This genetic collection has allowed the program to develop and commercialize 21 turfgrass varieties since 1980. Some of those varieties are grown in Texas and 15 other U.S. states, as well as Brazil, Australia and Italy.

In 2022, the program introduced Cobalt, a drought-resistant St. Augustine grass variety that directly addresses water conservation, requiring nearly half the amount of irrigation of other industry standard varieties, Chandra said. Cobalt also provides the aesthetic and sensory characteristics desired by consumers. 

The program is also breeding warm-season turfgrasses like zoysias for cold-hardiness. Cold tolerance in turfgrasses provides end-users in colder parts of the country with varieties that balance aesthetics, optimal end-use performance, and input requirements with winter kill prevention. 

“The program is tackling a variety of challenges within the turfgrass industry and much of them relate to sustainable management practices,” she said. “We are not developing a new variety just to have a new variety. We are developing them with a clearly defined goal when it comes to its potential end use. Our expertise and ability to meet the range of environmental and performance challenges has positioned us to be a leader in this space.”

Research, technology and applied science steering program

Across Texas, a multidisciplinary team of turfgrass experts of The Texas A&M University System brings together research, teaching and extension work to develop and disseminate technologies, practices and improved turfgrass cultivars that tolerate increasingly extreme environments.

This team includes Chase Straw, Ph.D., AgriLife Research turfgrass management scientist and assistant professor; Ben Wherley, Ph.D., AgriLife Research turfgrass ecologist and professor; and Manuel Chavarria, Ph.D., AgriLife Extension turf specialist and assistant professor, all in Bryan-College Station. Staff as well as undergraduate and graduate students also support the program’s efforts.

Program experts collaborate on turfgrass initiatives with other land-grant universities across the U.S. as well as public entities like the Texas Department of Agriculture, U.S. Department of Agriculture and National Institute of Food and Agriculture, in addition to parks and recreation departments around the state and country. Texas A&M turfgrass experts also work with a range of stakeholders, including industry and professional organizations like the U.S. Golf Association, USGA; Sports Field Management Association; and the Texas Nursery and Landscape Association.

Team members focus on a range of turfgrass and related topics from sports field design and construction to athlete safety and performance to best-management practices leading to greater resource-use efficiency, Wherley said.

Wherley’s primary focus is water quality. He studies the full spectrum of cause and effect – from reducing lawn and landscape runoff to management practices that help turfgrasses tolerate prolonged drought or more efficiently take up applied fertilizer nutrients.

For instance, for more than a decade, he’s worked with the USGA on course construction methods that allow golf courses to maintain improved playability and performance when poor quality irrigation water containing elevated salts and bicarbonates is used, he said.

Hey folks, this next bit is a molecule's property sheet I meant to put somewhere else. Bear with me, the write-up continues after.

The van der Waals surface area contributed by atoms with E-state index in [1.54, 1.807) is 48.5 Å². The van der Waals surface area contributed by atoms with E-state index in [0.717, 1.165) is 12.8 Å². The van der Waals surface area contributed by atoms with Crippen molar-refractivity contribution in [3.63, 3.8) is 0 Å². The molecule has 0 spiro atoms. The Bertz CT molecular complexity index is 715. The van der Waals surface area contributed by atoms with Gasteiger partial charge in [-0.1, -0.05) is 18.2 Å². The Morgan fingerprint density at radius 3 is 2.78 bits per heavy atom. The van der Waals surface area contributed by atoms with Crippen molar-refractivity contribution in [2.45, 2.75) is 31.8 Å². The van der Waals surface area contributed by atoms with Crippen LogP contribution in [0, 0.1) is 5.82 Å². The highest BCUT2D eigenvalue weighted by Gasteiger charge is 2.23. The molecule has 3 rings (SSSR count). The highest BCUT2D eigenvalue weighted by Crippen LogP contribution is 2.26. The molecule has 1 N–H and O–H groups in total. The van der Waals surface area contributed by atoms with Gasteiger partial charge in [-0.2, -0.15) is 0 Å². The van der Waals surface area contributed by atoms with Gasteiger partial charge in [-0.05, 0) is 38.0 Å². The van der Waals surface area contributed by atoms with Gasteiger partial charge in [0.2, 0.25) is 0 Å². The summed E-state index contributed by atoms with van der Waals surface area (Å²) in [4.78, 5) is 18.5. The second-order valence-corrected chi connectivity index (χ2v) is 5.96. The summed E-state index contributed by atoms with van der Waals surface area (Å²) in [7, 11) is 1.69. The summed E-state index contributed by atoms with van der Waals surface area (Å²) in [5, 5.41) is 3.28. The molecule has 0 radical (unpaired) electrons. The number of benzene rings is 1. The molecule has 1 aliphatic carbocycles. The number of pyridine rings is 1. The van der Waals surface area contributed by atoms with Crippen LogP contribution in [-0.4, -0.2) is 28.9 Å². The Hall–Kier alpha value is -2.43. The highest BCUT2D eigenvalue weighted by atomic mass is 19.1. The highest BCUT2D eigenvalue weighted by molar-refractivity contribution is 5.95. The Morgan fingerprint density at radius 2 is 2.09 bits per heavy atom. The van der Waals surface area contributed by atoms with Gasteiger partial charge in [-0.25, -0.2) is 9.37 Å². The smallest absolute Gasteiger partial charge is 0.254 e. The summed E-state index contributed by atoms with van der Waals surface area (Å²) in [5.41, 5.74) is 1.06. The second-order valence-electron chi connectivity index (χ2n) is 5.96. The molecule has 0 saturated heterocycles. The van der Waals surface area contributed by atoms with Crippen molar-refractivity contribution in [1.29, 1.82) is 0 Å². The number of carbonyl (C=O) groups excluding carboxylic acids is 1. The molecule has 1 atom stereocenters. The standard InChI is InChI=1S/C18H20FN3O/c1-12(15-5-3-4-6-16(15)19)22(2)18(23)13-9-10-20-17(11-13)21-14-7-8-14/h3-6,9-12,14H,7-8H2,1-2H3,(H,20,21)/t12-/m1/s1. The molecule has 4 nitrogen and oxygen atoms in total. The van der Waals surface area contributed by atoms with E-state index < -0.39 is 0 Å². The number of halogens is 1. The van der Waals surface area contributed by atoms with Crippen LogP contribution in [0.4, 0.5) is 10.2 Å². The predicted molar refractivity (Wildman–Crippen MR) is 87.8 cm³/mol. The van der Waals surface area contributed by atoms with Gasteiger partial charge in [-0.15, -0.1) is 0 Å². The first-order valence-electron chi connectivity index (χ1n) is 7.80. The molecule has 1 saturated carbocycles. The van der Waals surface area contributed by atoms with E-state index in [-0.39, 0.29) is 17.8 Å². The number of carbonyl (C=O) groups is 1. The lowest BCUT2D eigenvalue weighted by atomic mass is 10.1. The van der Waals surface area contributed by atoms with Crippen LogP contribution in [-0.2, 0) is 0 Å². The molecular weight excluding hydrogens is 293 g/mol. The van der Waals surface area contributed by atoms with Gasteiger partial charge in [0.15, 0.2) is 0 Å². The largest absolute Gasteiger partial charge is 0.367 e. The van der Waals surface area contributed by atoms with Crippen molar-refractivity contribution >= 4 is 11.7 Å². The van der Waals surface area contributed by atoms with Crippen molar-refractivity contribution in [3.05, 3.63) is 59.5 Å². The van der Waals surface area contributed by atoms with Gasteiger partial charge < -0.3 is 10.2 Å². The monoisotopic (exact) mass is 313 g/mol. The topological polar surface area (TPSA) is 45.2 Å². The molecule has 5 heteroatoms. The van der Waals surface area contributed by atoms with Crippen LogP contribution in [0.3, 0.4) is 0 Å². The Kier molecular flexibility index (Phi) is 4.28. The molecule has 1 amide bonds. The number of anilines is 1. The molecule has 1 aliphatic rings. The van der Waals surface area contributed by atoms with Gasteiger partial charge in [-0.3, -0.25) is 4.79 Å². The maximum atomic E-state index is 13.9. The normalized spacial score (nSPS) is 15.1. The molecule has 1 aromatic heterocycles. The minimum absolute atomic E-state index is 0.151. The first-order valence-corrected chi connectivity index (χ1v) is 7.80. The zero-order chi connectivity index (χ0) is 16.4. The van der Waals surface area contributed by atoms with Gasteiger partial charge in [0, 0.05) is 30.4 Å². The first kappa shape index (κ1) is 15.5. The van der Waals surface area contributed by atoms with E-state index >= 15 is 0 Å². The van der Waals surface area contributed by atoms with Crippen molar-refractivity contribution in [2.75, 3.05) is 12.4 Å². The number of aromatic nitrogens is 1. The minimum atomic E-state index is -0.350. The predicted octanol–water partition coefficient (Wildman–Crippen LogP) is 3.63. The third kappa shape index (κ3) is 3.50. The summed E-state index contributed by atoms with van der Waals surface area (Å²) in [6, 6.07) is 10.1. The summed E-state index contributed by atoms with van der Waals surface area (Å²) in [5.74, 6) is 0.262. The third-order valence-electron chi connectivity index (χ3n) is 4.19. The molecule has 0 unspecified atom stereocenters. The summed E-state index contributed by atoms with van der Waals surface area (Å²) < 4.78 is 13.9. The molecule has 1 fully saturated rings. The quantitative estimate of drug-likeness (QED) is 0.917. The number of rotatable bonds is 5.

Wherley and a team that includes faculty from the Texas A&M College of Engineering also designed a patented landscape irrigation runoff mitigation system that has been shown to reduce runoff by up to 50%. 

“A lot of what we do centers around efficient use of water and nutrient resources, and we are continually evaluating best-management practices to determine how to best manage natural turfgrass systems with fewer inputs,” he said. “When it comes to conserving resources like water and managing turfgrass’s overall impact to the environment, sustainability requires a holistic approach.”

Genome sequencing, big data analytics, unmanned aerial vehicles, advanced spectral sensors and autonomous management equipment are all helping advance how turfgrasses are bred, grown and maintained.

Technology is also guiding end-user interaction with turfgrasses. Instrumentation like sensors read soil moisture and compaction levels, or hardness, and wearable technologies like vests, shoe insoles and ankle accelerometers, and helmet and mouthpiece sensors are measuring biomechanical interactions with turfgrasses, Straw said.

These technologies allow researchers to collect data that guides turfgrass varietal selection, and how sports fields are maintained in relation to outcomes like player safety and surface maintenance, Straw said.

Responding to consumer demand

Research and outreach by the turfgrass program is heavily driven by end-user preference, Straw said. Whether the goal is a homeowner’s desire to walk barefoot on a lawn or meet an athlete’s performance and safety needs, turfgrasses increasingly demand less management and fewer inputs while providing higher performance and quicker recovery periods after traffic.

Straw’s research covers everything related to turfgrass maintenance – cultivation, fertility, pesticide applications – but he’s also testing new technologies to quantify the benefits of emerging methods for sports field turfgrass managers.

Safety is the No. 1 priority for turfgrasses when it comes to sports field applications, he said. The idea is to provide a playing surface that does not impact any aspect of the game being played or inhibit athletic performance.

Playing surfaces can vary based on factors like turfgrass variety, mowing height, irrigation and compaction. An extreme example, Straw said, would be comparing athletic performances on a concrete playing surface to a sandy beach. Straw’s research tries to find sports field uniformity and management recommendations that turfgrass managers can apply for specific performance outcomes.